“Are you a fiduciary?” This is a question our advisors get a lot these days. Interestingly, 2 years ago we rarely received this question. Now we get it all the time.
The shift has to do with a recent ruling by the Department of Labor (parts of which have been put on hold until the Trump administration has a chance to fully review it). It brings to light a controversial issue in our industry as it relates to how financial advisors are paid. But let’s not get ahead of ourselves, we’ll start by reviewing how advisors have historically been paid.
How do financial advisors get paid?
There are two ways advisors can get paid, either through selling commission-based products (paid by mutual fund companies), or through a flat fee (paid by you) which is typically a percentage of your portfolio.
It is often argued that commission-based investments can present a conflict of interest, as advisors may be tempted to move their clients’ money around more often than necessary, just so the advisor gets paid more.
This is why the DOL came out with a ruling to try and eliminate the conflict of interest. In their ruling, the DOL said that all advisors and their registered representatives who help manage retirement accounts can only receive fees for their service, not commissions, and they must act as fiduciaries. Again, this applies to retirement accounts only.
What is a fiduciary?
In simple terms, a fiduciary is someone who acts in the best interest of their clients and are legally required to do so. Not only are they required to make investment decisions that are in the best interest of their clients, but the financial advice they provide must be in their clients’ best interest as well.
Are Summit’s advisors fiduciaries?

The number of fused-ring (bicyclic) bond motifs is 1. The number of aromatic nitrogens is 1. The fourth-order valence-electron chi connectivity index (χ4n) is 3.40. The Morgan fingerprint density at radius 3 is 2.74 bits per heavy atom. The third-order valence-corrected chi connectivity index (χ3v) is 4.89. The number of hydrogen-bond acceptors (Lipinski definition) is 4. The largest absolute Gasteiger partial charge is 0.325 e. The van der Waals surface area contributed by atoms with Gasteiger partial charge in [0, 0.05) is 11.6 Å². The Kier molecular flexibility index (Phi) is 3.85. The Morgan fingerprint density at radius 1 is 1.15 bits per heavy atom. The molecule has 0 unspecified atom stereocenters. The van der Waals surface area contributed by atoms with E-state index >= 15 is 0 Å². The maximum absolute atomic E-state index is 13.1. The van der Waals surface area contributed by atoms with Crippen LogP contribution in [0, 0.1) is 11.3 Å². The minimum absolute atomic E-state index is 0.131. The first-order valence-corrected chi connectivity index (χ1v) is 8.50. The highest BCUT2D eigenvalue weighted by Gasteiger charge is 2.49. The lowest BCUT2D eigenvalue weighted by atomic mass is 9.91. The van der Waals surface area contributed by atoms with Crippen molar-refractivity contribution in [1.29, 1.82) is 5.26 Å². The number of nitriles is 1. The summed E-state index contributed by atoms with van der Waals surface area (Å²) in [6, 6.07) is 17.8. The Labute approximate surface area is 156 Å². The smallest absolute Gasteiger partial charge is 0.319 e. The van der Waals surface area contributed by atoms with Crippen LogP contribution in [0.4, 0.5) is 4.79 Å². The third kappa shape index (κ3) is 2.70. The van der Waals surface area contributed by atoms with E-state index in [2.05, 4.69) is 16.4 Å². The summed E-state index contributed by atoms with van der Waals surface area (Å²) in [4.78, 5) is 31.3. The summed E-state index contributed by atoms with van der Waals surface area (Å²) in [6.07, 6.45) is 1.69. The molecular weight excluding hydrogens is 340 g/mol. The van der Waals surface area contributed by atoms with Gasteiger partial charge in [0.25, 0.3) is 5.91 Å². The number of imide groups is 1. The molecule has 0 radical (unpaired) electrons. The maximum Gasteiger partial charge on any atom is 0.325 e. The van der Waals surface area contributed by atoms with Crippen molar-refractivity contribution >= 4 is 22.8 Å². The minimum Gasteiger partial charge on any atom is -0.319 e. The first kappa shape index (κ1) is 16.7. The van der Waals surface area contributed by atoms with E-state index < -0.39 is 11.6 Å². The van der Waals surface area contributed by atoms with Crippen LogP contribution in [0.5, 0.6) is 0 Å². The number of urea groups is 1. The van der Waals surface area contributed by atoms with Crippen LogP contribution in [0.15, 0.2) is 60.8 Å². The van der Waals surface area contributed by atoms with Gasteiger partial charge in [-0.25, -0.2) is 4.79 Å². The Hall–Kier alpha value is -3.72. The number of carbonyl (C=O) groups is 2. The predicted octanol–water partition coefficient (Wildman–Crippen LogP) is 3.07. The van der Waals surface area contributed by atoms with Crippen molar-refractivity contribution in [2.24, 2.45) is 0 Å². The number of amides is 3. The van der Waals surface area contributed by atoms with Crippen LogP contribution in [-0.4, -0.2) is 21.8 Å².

Long before the DOL ruling, Summit has emphasized the importance of acting in the best interest of our clients. While in many cases we are legally required to act as a fiduciary, we also believe it is our moral obligation.
Our clients are our top priority — they always have been — and we strongly believe the rapid growth we’ve seen at Summit over the past several years is a reflection of the quality of service we provide, and the high standard we expect out of each of our advisors and employees.
In addition to our company values and moral obligations is the legal aspect of being a fiduciary. ALL of Summit’s senior advisors are CFP®s which, according to the CFP code of ethics, requires advisors to act as fiduciaries.
Bottom line, we sit on the same side of the table as our clients so we can fully immerse ourselves in their oftentimes complex financial situations, guiding them to make the best decision.
In our opinion, the DOL ruling is well-intentioned. It increases transparency in fees and requires all advisors to act in the best interest of their clients when dealing with retirement accounts.
We recognize our industry has been trending towards fee-based advisory services for some time now, and Summit is on board. As always, we will continue to provide the highest level of service to all of our clients. If you have further questions about what a fiduciary is or how it works, please give us a call. Any of our advisors are happy to explain further.